In April 1877 his health must have improved as he stood for election to the Local Board and narrowly missed being successful — by five votes. It was almost – but not quite – a dead heat, like the one that was seen in the University Boat Race a couple of weeks before.
Illustrated London News 1877
However, whatever disappointment William might have felt at his defeat, it was to be short-lived. In May Mr. Lowe resigned from the Board and the draper was invited to take his place – an invitation that he readily accepted – despite his vow of 1876.
In April 1880 William renamed his premises at 7 Market Place. Now it was to be known as ‘Market House’. (by 1891 — with the renumbering of this side of Market Place — it now appears to have been number 10).
Late on Thursday evening, February 23rd 1888, the news may have circulated in some parts of Ilkeston society of the unexpected death of Bath Street grocer Isaac Gregory. (See A row of three shops).
However this might not have been of significance to draper William who had suffered several years of ill health and, recently returning from a trip to London, had been ‘prostrated by paralysis’. A short return to normalcy was to prove a false dawn. William died that same Thursday evening.
Four days later and preceded by a large contingent from the Salvation Army, William’s hearse was led from the Baptist Chapel to Ilkeston General Cemetery where he was buried.
William Smith and Early Closing.
At his death the Pioneer described William thus:
‘He was an impassioned speaker, and, as a Radical, frequently spoke at political meetings. He was also during the greater part of his life a local preacher in connection with the Baptist persuasion (not surprising as his father was a Baptist minister) and had for many years been a prominent member at the Queen-street chapel. Quite recently Mr. Smith was elected president of the newly-formed Early Closing Association, and only a fortnight before his death he was present as a delegate at a meeting of the Association in London’.
The Early Closing Association had been formed in 1842 to regulate working hours in retail shops and abolish Sunday trading.
It appears that William had long championed some privileges for workers. In December 1866 he wrote to the Ilkeston Pioneer suggesting that, in this year, as there was only one day between Sunday and Christmas Day (which fell on Tuesday), the intervening Monday should be added to the holiday period. The drapers and clothiers of Ilkeston — of which, of course, he was one — were intending to follow his suggestion; he asked other shopkeepers to follow their example. ‘It would be good for all that all should have three days’ holiday’.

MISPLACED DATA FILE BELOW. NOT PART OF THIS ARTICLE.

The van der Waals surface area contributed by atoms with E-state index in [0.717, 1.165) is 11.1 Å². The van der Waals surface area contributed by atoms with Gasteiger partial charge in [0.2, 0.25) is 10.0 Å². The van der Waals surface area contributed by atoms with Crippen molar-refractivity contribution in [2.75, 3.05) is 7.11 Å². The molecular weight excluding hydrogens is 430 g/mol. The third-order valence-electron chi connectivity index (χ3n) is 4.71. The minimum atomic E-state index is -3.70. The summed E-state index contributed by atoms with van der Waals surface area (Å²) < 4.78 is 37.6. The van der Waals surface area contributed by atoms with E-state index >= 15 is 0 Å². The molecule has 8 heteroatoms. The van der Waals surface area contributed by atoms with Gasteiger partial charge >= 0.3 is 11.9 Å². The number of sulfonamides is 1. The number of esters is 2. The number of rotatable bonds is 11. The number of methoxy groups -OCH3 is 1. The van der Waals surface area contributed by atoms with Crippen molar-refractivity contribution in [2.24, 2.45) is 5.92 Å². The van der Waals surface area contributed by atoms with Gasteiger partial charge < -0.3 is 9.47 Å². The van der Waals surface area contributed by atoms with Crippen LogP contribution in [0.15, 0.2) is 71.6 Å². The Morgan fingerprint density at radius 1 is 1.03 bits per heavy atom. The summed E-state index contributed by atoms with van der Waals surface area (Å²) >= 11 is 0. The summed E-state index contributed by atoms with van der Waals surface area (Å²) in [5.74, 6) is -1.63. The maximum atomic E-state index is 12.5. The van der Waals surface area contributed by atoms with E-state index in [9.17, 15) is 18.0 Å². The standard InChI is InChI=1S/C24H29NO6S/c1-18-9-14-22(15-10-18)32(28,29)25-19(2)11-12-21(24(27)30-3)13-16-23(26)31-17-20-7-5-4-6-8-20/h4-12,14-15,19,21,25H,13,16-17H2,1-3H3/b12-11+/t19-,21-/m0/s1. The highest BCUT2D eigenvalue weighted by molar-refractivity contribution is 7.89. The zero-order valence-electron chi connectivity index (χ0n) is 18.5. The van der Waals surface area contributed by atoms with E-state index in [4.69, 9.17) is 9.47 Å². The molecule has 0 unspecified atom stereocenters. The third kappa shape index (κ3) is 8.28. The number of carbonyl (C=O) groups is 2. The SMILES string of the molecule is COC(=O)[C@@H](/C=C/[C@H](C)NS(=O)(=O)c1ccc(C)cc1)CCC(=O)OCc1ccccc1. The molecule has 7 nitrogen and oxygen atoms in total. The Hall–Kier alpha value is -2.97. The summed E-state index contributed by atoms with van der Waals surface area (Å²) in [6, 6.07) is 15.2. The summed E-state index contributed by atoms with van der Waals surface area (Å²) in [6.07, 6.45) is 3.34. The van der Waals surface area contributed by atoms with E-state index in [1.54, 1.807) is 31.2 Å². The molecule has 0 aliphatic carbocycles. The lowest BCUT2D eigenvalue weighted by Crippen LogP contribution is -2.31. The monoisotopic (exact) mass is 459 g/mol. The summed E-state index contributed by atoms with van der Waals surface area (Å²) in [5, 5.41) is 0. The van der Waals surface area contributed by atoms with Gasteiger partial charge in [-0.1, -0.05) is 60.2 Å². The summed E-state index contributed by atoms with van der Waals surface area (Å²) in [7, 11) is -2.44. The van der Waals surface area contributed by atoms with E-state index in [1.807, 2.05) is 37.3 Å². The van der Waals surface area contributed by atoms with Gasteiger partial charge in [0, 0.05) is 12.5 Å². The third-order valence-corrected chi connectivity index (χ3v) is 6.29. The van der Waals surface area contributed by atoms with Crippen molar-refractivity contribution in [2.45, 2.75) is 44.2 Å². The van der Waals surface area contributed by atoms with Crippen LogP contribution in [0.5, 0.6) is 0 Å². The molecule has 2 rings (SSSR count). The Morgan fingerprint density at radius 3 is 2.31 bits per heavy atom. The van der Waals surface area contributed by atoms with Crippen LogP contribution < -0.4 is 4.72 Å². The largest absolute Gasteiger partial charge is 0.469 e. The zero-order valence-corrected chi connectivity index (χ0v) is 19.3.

Writing in 1880 William recalled that when he arrived in Ilkeston the drapers of the town had ‘a most wholesome law’. For six months of the year they closed their shops at seven o’clock, the other six months they closed at eight o’clock, and on Fridays at six o’clock.
Then, in October 1874, many linen and woollen drapers of Ilkeston agreed to early closing of their shops, at least until March of 1875. Thus, on Mondays they would shut at half past seven; on Tuesdays, Wednesdays and Thursdays, at seven; on Fridays at six. All in order to allow their assistants a little more time for relaxation during the winter evenings, and for which thoughtfulness they hoped their customers would reward them.
“They earnestly invite the public to patronise only such tradesmen as adopt the principle”.
The Pioneer questioned this ‘impertinence’ and wondered why they couldn’t close at ten or half past ten on Saturday evenings.
“If the gentlemen who have agreed to the movement will carry it out in good faith by closing promptly at the time stated, and avoiding all ‘back-door’, ‘side-door’, and ‘through-the-other-shop’ business, early closing will become general, and obtain the acquiescence and approval of the public”.
By 1880 the agreement amongst Ilkeston’s drapers seems to have been forgotten. Their shops were open at all hours, even on bank holidays, and William Smith knew where the blame for this lay. It was the ultra-competitive younger tradesmen of the town, so keen for financial gain, who had broken the good old rule; other drapers had to follow them in order to compete. William longed for the good old days and urged shop assistants to agitate.
“Form yourselves into an association for the purpose… Get up public meetings, get the ministers of the gospel to help you, get the ladies on your side: it is your question, and you must put your energies into it; if anything is to be done. Ventilate the question in every imaginable way, and you will succeed”. (IP May 1880)